EAST LANSING — Michigan State University is moving forward to forge a strong Middle East presence by signing an agreement that will put into action the next steps toward opening not-for-profit MSU programs in Dubai International Academic City (DIAC).
Classes there will begin as early as fall 2008.
The agreement moves MSU closer to becoming the first North American university to have a presence in the Dubai International Academic City. The invitation from DIAC will enable students from the region to attend a world-class research university and open doors to academic and research partnerships.
“Teaching and research throughout the world are important educational components for building our collective futures in an increasingly interconnected and interdependent world,” said MSU President, Lou Anna K. Simon. “Michigan State’s presence in Dubai is a reflection of our world-grant commitment to extend MSU’s knowledge and innovation around the globe and specifically to a region of vital interest to us all.”
MSU in Dubai not only will offer students from and living in one of the most vibrant and growing economic hubs in the Middle East an American university experience, but also will give MSU a widened presence in a region that includes potential partners from North Africa, South Asia and the Gulf.
The Dubai International Academic City, located about 20 minutes from the Dubai business district, addresses the enormous demands for higher education in a nation noted for its growing positive regional and world influence.
MSU will have full academic authority and quality control over courses and programs, and MSU’s regular course, program, degree, admissions and accreditation requirements will be maintained. Diplomas will be standard MSU diplomas.
MSU worked to mesh MSU’s academic strengths with regional needs, said John Hudzik, MSU vice president of global engagement and strategic projects. MSU in Dubai is planning initially to offer bachelor’s and master’s degree programs. Although key steps remain in order to conclude arrangements, the project is moving forward expeditiously, Hudzik said.
“MSU is pleased to be expanding its model of higher education in Dubai,” said MSU Provost Kim Wilcox. “The development of education and research programs there will be guided by our core values of inclusion, quality and engagement – and with the goal of assuring interconnectedness between instruction and research.”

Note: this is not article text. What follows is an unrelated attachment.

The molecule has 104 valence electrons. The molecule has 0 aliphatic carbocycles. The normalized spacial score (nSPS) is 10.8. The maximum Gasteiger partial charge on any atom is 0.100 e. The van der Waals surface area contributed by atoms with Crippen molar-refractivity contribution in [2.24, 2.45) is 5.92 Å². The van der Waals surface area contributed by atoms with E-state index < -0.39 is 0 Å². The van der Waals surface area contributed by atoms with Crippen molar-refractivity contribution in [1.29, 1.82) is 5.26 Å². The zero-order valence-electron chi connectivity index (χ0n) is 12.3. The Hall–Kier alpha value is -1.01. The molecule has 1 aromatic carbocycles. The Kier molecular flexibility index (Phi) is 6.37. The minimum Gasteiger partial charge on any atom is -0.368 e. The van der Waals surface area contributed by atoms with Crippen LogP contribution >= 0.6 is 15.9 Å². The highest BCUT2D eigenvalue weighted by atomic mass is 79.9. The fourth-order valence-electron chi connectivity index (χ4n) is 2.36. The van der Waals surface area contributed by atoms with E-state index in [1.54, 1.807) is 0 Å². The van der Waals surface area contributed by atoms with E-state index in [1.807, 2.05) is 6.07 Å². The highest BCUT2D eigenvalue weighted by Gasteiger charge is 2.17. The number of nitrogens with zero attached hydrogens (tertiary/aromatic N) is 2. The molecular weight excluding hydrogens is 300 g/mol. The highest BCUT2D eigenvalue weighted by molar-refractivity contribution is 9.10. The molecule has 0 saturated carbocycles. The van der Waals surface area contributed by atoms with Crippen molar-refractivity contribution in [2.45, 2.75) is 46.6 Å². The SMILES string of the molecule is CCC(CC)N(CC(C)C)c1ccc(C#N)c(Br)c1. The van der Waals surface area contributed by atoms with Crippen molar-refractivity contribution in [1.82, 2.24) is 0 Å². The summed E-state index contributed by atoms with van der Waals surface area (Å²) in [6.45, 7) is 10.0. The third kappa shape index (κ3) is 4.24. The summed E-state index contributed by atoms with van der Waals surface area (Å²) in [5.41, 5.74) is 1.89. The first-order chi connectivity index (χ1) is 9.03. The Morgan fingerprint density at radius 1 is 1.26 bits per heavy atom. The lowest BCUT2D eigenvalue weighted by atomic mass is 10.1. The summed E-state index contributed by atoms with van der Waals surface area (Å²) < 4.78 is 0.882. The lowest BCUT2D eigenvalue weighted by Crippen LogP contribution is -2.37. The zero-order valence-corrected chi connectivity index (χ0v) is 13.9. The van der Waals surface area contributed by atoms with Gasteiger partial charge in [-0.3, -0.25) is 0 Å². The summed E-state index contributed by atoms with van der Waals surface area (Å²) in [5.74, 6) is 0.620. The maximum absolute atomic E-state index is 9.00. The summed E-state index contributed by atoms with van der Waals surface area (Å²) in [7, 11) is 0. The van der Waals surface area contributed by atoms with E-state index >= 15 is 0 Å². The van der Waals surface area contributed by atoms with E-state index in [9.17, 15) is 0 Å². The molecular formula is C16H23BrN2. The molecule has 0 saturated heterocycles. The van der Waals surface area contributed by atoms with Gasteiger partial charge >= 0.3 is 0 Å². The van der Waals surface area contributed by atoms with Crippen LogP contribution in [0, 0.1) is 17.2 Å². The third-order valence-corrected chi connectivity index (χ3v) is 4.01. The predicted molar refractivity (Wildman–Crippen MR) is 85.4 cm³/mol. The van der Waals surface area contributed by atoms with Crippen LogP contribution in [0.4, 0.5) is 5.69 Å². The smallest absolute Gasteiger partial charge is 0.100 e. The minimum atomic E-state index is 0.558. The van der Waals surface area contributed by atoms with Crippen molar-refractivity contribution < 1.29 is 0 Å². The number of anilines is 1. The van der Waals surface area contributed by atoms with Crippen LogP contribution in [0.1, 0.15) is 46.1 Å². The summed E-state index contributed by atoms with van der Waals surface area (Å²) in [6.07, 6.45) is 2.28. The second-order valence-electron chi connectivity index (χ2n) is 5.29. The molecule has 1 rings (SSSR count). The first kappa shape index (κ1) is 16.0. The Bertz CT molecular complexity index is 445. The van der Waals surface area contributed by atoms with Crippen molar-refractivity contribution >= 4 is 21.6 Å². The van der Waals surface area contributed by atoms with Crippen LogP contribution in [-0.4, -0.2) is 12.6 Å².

It is anticipated each undergraduate program will admit about 40 students and each graduate program 20 students, Hudzik said. Faculty will come both from MSU and new hires from the region as vetted by the home MSU departments.
Tuition has not yet been set.
“With its presence in Dubai International Academic City, Michigan State University broadens its role in a region of the world of vital interest to us all, and it complements the university’s programs already in the wider region,” Hudzik said. “We believe that this new effort in Dubai enhances all of our efforts throughout the Middle East and beyond.”
TECOM is helping arrange a line of credit to fund start-up costs to be repaid from program revenues and will not draw from campus resources, Hudzik said.
MSU in Dubai is the latest of projects initiated by the International Academic City, established in 2006. By partnering with a highly-ranked U.S. academic research institution, Dubai International Academic City envisions MSU in Dubai as a center for new knowledge generation: a place that provides world-class higher education and research facilities for outreach to the Middle East, Europe, Asia and Africa.
The academic city spans 25 million square feet and is dedicated solely to universities and colleges. Eight million square feet have been dedicated to the international higher education zone, while three million square feet will be allocated for research and development centers.
Michigan State University has been advancing knowledge and transforming lives through innovative teaching, research and outreach for more than 150 years. MSU is known internationally as a major public university with global reach and extraordinary impact. Its 17 degree-granting colleges attract scholars worldwide who are interested in combining education with practical problem solving.